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It’s Tuesday morning, and the sun isn’t out but it’s mild enough to sit outside Deli-licious in Crumlin Village. It is one of the few cafés in the area and is “great value” according to local Sinn Féin Dublin City Councillor Ray McHugh.

Though he says he shouldn’t, he orders a full Irish fry and a coffee (€7.95), which is served with generous amounts of everything. He has just spent the morning at his monthly clinic in the local council offices, and has built up a hunger.

The most frequent questions he gets, like most councillors, are regarding housing. But all he can do is write letters on behalf of his constituents, which, he says, disappear into the bureaucracy of the council’s housing department.

In previous housing crises, he says, the council was able to find money to build houses. “Even going back to the 30s and 40s, they were able to build areas like Drimnagh, Crumlin, Ballyfermot. There was no money at all in the country, but they were able to maintain all the houses,” he says.

“It’s a crazy situation,” he adds, discussing one of his constituents, who is living in the Sunnybank Hotel in Glasnevin with their children; they all have to leave each morning at 9am with their bags.

He acknowledges that the former Lord Mayor, Christy Burke, did a lot, but says that, at the end of the day, there was nothing built. “We need some action on it,” he says.

Sinn Féin is weighing whether it should support modular or prefabricated housing as an option to relieve the use of hotels as emergency accommodation. Lord Mayor Críona Ní Dhálaigh has visited Edinburgh to look at how it’s done there. “They have a great model over there,” McHugh says.

Plans for housing built specifically for the elderly have gotten the go-ahead in Crumlin, and McHugh hopes that the council will give older locals the opportunity to downsize, in the hope that this will free up homes for families in the area.

McHugh campaigns for a lot of small projects, but believes they can make a big difference.

He has been pushing for a playground in Pearse Park in Crumlin, and now it is due to be in place by the end of the year. He recalls bringing his kids to a playground in the same park. “Now we’re getting it back,” he laughs and shakes his head.

The playground came through as part of the council budget, which Sinn Féin councillors voted for as part of a deal agreed with other parties.

People Before Profit didn’t support the budget and believes Sinn Féin shouldn’t have either, says McHugh, but he was happy to get funding for the playground. “These are all things that come through with the budget. I mean, we got a 15 percent cut in local property tax with the budget as well,” he says.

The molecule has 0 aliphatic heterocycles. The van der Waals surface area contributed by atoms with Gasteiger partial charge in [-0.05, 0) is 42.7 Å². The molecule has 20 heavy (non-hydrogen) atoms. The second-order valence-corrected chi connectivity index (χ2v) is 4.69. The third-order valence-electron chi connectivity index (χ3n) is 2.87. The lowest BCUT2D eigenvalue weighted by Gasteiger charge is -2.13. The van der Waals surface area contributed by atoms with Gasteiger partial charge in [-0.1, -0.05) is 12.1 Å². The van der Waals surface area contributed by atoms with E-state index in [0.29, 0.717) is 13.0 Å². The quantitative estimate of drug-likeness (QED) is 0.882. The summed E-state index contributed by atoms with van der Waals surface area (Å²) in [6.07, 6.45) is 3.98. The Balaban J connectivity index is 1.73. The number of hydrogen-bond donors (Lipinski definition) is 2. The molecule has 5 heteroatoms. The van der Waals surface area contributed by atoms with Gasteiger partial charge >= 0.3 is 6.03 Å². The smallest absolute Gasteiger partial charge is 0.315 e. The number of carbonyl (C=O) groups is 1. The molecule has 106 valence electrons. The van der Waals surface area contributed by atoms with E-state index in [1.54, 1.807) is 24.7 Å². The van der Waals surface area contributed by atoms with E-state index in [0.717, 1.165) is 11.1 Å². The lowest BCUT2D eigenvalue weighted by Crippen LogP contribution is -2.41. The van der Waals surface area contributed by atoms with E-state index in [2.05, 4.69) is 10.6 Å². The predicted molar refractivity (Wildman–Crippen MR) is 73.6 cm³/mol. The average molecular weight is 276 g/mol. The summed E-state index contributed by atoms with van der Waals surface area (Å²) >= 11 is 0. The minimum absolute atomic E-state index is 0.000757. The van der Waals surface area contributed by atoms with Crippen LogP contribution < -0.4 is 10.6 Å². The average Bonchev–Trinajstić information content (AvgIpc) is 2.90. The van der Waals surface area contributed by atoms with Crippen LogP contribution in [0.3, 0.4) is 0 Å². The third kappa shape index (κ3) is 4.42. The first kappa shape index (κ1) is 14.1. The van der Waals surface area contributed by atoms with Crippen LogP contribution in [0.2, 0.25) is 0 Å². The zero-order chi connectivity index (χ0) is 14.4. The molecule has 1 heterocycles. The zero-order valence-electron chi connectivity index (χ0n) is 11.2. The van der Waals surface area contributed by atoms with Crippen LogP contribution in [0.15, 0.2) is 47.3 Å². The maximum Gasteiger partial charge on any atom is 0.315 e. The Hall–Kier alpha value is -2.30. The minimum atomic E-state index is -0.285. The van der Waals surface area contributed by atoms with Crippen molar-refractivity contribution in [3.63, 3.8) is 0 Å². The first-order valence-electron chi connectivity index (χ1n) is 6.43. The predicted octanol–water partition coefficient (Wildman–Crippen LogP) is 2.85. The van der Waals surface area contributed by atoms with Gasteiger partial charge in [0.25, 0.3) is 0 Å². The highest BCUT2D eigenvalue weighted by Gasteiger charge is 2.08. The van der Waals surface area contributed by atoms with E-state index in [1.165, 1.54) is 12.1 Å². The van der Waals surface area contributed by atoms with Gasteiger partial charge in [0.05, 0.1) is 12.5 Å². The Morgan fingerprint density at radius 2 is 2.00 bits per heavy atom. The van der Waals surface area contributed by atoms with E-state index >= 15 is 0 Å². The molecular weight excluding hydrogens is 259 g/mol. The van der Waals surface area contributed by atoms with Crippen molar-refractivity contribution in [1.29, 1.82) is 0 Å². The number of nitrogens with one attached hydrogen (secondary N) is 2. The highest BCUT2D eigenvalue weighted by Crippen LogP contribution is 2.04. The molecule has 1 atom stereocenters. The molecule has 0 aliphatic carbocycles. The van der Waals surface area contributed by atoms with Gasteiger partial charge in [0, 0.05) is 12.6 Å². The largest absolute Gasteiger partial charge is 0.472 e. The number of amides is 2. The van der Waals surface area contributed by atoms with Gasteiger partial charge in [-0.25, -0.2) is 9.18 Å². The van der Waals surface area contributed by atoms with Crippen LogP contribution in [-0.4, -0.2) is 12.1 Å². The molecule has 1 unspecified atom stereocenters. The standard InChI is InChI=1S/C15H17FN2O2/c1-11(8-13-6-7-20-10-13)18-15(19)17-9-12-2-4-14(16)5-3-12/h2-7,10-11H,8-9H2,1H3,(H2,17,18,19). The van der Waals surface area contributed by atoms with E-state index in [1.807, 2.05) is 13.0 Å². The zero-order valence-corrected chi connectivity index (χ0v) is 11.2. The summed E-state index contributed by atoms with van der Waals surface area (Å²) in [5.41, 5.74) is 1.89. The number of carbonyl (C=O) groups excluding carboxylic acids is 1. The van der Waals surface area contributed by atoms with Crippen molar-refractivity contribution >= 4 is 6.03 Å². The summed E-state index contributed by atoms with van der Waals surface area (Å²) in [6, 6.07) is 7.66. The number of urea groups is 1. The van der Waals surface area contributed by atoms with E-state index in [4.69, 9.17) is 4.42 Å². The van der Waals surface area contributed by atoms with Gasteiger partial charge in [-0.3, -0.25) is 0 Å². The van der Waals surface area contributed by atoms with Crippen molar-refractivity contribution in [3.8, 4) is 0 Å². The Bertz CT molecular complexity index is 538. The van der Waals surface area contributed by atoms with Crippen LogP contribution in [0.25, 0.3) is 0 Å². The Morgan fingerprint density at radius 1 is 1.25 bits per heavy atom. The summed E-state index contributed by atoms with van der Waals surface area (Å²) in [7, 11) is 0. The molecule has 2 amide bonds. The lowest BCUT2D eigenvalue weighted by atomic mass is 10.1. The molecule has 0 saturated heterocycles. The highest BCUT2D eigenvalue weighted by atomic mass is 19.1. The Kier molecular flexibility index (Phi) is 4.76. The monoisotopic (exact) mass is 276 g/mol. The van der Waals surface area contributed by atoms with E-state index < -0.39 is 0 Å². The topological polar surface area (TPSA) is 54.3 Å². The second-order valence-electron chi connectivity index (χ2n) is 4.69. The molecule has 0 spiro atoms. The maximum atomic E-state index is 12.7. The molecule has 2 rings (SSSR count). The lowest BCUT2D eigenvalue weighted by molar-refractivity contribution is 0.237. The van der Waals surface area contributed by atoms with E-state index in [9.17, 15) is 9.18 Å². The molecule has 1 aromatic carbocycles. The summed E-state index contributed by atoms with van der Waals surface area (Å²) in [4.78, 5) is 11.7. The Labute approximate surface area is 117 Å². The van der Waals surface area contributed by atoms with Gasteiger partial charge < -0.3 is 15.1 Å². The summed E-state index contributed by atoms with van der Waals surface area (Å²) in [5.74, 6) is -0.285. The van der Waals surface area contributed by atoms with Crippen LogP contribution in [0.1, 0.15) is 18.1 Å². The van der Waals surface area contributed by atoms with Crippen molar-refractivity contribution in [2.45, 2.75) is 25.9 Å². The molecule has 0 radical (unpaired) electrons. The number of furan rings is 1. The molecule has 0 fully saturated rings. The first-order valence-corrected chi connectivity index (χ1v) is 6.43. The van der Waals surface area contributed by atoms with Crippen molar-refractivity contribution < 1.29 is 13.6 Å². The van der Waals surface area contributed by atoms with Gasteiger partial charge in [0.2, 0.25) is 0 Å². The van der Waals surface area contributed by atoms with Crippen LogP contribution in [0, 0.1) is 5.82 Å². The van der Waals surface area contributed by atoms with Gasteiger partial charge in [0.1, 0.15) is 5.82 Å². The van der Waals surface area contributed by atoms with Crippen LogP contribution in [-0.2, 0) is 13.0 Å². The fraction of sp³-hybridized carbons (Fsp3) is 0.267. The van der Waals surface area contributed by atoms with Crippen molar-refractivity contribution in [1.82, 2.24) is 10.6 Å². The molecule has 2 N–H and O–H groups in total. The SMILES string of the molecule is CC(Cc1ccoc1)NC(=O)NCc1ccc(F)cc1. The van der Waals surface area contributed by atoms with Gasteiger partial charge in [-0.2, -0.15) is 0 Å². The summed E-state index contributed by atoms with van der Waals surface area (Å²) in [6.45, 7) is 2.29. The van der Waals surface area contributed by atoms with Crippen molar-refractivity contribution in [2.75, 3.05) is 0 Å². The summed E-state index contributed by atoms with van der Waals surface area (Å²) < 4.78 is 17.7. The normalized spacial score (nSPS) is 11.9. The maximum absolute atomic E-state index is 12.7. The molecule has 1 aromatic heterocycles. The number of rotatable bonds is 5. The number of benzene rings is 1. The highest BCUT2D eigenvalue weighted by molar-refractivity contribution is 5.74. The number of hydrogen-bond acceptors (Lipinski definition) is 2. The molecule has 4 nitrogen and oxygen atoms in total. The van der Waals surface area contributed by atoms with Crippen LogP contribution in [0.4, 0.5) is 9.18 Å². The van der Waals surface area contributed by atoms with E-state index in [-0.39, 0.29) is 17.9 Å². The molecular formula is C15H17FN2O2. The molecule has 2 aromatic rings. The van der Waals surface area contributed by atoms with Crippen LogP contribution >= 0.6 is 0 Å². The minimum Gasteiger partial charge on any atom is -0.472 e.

For this November’s budget, Sinn Féin is yet to decide whether it will continue to support the maximum 15 percent decrease in property tax.

McHugh is also campaigning for more football pitches, a hurling wall for children to learn how to play GAA and outdoor gyms in parks. He believes sports is a way of avoiding drugs and has helped organise an anti-drugs soccer tournament for the past 14 years.

He is also hoping to see a dog park created for the area on Clonmacnoise field, saying the dog-poo problem is awful. “It would be a simple enough thing . . . It wouldn’t cost that much really,” he says.

McHugh worked in Eircom for 30 years and was a delegate for the Communication Workers’ Union. He joined Sinn Féin a long time ago, because he supports the idea of a united Ireland. He has campaigned for TD Aengus Ó Snodaigh since he first became a general-election candidate.

It is unclear whether McHugh would like to run as a TD or not, but the candidates for next year’s general election have already been selected. As well as Ó Snodaigh, Máire Devine will be running for party in this area.

McHugh puts Devine being chosen as the second candidate for the area down to the gender quotas. He disagrees with these, saying that candidates should be selected based on ability, not gender.

“I mean, I wouldn’t mind 100 women in government running the show if they were the right people for the job, but just to elect a person because she’s a woman, or put them forward because she’s a woman, doesn’t seem right to me,” he says.

McHugh and other Sinn Féin councillors do a lot of work for TDs, and they have even more work ahead as they gear up for the general elections.

Councillors work very hard to earn their salaries, he says. “If you look at our salary and the hours we do – our salary is only €16,000 and we do put in more than 40 hours – it’s less than minimum wage that we’re getting,” he says.

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